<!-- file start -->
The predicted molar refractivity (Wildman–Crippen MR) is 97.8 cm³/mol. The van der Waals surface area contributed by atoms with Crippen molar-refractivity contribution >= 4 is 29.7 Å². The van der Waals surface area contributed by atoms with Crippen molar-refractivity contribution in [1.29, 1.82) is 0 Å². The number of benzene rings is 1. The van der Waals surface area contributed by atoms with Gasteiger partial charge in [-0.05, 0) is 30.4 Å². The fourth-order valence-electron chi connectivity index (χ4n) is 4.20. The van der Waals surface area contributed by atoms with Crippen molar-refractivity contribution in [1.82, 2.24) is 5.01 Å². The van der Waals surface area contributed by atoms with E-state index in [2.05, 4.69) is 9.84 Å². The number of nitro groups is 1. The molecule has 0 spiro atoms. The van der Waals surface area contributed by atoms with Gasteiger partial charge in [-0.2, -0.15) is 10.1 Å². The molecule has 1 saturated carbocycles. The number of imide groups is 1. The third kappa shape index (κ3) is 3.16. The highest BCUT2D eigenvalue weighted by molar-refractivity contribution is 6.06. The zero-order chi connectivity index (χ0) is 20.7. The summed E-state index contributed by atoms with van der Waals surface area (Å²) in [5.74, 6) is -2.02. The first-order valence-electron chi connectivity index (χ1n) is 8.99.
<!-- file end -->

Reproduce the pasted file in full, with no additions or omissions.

The predicted molar refractivity (Wildman–Crippen MR) is 97.8 cm³/mol. The van der Waals surface area contributed by atoms with Crippen molar-refractivity contribution >= 4 is 29.7 Å². The van der Waals surface area contributed by atoms with Crippen molar-refractivity contribution in [1.29, 1.82) is 0 Å². The number of benzene rings is 1. The van der Waals surface area contributed by atoms with Gasteiger partial charge in [-0.05, 0) is 30.4 Å². The fourth-order valence-electron chi connectivity index (χ4n) is 4.20. The van der Waals surface area contributed by atoms with Crippen molar-refractivity contribution in [1.82, 2.24) is 5.01 Å². The van der Waals surface area contributed by atoms with E-state index in [2.05, 4.69) is 9.84 Å². The number of nitro groups is 1. The molecule has 0 spiro atoms. The van der Waals surface area contributed by atoms with Gasteiger partial charge in [-0.2, -0.15) is 10.1 Å². The molecule has 1 saturated carbocycles. The number of imide groups is 1. The third kappa shape index (κ3) is 3.16. The highest BCUT2D eigenvalue weighted by molar-refractivity contribution is 6.06. The zero-order chi connectivity index (χ0) is 20.7. The summed E-state index contributed by atoms with van der Waals surface area (Å²) in [5.74, 6) is -2.02. The first-order valence-electron chi connectivity index (χ1n) is 8.99.